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Showing true colors

Special-needs student, teacher collaborate for Davis art show

BOUNTIFUL — Brandi Bixler will start her senior year at Woods Cross High School later this month. She adores Zac Efron ("High School Musical") and loves music and dance. She is bubbly, energetic and slightly bashful.

And she is also a talented artist with her own art exhibition.

Oh, and one more thing, Bixler has Down syndrome.

With other special education students at Woods Cross this past school year, Bixler took Lester Lee's art class.

In Bixler, Lee recognized a student with an eye for color and the skill to execute it.

Although an art educator for 22 years, Lee has never signed his name alongside a student on a collaborative piece of art.

But that changed quickly when Lee saw the high caliber of Bixler's natural skill.

Bixler's art projects began as drawings of popular culture icons. But Lee noticed Bixler's talent with color and started creating designs for her to color.

"Her use of color is so innate and immediate. I don't know how else to explain it, but you get an aesthetic experience," Lee said.

Bixler giggled as she pointed out her favorite works during a recent interview with the Deseret News.

Among her favorite pieces are ones that were painted with her friends in mind.

Each painting is a vibrant representation of fine abstract technique.

"Her art rivals someone who is deep in nonobjective art," Lee said.

The designs are simple shapes, brought to life by Bixler's paint choices.

"I never prompted her," said Lee, referring to the coloring in the paintings. "My only promptings come with the design."

"Deep Sea Pizza" is a darkly colored piece using triangles — aptly named because the triangles look like slices of pizza submerged underwater.

Brandi's self-portrait combines a balance of bright and dull colors in moving contrast.

The paintings are a combination of oil and acrylic, some with mixed elements such as crayon.

Bold, primary colors are used in a piece of spiral circles set in a grid, making for a piece parallel to any other abstractionist.

Bixler's greatest challenge of working is stopping once the painting is complete.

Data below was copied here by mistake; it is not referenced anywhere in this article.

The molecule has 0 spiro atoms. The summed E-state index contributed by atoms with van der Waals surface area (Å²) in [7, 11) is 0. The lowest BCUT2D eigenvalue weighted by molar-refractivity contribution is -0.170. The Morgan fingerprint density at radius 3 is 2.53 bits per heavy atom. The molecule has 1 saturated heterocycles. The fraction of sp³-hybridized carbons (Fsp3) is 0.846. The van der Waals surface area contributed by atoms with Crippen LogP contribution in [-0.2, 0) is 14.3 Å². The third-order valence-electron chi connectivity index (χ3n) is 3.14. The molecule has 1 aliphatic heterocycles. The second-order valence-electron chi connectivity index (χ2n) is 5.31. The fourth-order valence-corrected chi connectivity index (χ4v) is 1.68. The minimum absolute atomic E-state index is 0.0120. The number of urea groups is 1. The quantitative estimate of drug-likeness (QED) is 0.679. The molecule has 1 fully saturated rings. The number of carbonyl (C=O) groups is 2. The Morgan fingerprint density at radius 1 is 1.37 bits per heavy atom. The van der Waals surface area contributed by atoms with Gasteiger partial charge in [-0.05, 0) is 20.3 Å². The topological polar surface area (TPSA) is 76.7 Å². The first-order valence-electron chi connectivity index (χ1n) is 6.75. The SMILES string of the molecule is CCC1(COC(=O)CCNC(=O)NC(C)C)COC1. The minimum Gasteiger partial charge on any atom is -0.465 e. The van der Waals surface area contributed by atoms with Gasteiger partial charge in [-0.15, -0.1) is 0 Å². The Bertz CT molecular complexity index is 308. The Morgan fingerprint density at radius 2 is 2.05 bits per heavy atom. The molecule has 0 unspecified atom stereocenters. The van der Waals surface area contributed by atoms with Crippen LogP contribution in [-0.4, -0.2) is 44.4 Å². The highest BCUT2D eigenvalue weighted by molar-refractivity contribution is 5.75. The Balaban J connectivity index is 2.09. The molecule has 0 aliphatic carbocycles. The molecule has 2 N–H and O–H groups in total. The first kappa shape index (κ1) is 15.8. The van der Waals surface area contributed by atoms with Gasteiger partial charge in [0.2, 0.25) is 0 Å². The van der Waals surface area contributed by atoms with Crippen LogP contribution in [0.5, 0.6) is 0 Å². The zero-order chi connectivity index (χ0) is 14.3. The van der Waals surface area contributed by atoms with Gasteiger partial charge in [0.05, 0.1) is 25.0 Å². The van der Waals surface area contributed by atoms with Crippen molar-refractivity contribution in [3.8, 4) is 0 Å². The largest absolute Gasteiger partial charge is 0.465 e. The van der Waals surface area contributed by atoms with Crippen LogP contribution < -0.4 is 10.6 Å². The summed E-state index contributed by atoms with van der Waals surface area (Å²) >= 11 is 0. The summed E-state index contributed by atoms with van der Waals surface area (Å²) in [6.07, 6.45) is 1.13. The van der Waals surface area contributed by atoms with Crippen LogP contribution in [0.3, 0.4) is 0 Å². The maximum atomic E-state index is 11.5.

"She likes a lot of color and all of the white spaces filled," Lee said.

Once Bixler has painted a piece from Lee's original design, Lee will sometimes add other elements to the piece to balance weight or other design principles.

Bixler's mother, Lezlie Mann, said she was unaware of her daughter's artistic eye.

"I was shocked because I've always called it doodling," Mann said.

"It took someone like Lester Lee to see the genius," said Emma Dugal, curator and executive director of the Bountiful Davis Art Center, where the teacher and student have an exhibition now showing.

"Lester has been a great mentor to her (Bixler)," Dugal said.

The relationship between Bixler and Lee also has greatly influenced Lee's personal work.

"Brandi has had a compelling influence on Lester," Dugal said.

Lee is a premier watercolor and oil painter and has been showcased at the Bountiful Davis Art Center on multiple occasions.

Lee agrees his journey with Bixler has stretched his own artistic ventures.

"I'm a replicast — I've never passed over to this nonobjectve realm. It took Brandi to get me there," he said.

Lee credits Bixler's insatiable energy for making their work a success.

"I'm the discoverer, not the teacher," Lee said.

Lee's reputation for being an outstanding educator has grown over the years.

In 2006, Lee was one of 10 awarded the Jon Huntsman Award for Excellence in Education. That same year, Lee was named teacher of the year by the Utah Arts Education Association.

The duo will present an exhibition, corresponding with the Bountiful Davis Art Center's Summerfest, which is already under way and runs through Aug. 28.

During Summerfest Aug. 6-8, Lee and Bixler will demonstrate their techniques.

Lee was selected as the featured artist for Summerfest, and Bixler has been named as the festival's emerging artist.

"She (Bixler) is so delightful. She just makes you so happy," Dugal said.

Bixler and Lee are in the process of selling their pieces with charity in mind.

Bixler is a participant of the Special Olympics and wants to share the money with the organization she loves.

The pieces are inexpensive, ranging between $50 and $200. Some have already been claimed by those involved in the exhibition.

Lee and Bixler will continue their collaboration for additional projects when school begins again.

If you go

What: Lester Lee and Brandi Bixler art exhibition

Where: Bountiful Davis Art Center, 745 S. Main, Bountiful

When: Show runs through Aug. 28

Monday 5:00 - 9:00 p.m.

Tuesday - Friday 10:00 a.m. - 6:00 p.m.

Saturday 2:00 - 5:00 p.m.

Closed Sunday

How much: Free

Web: www.bdac.org

e-mail: jnicholls@desnews.com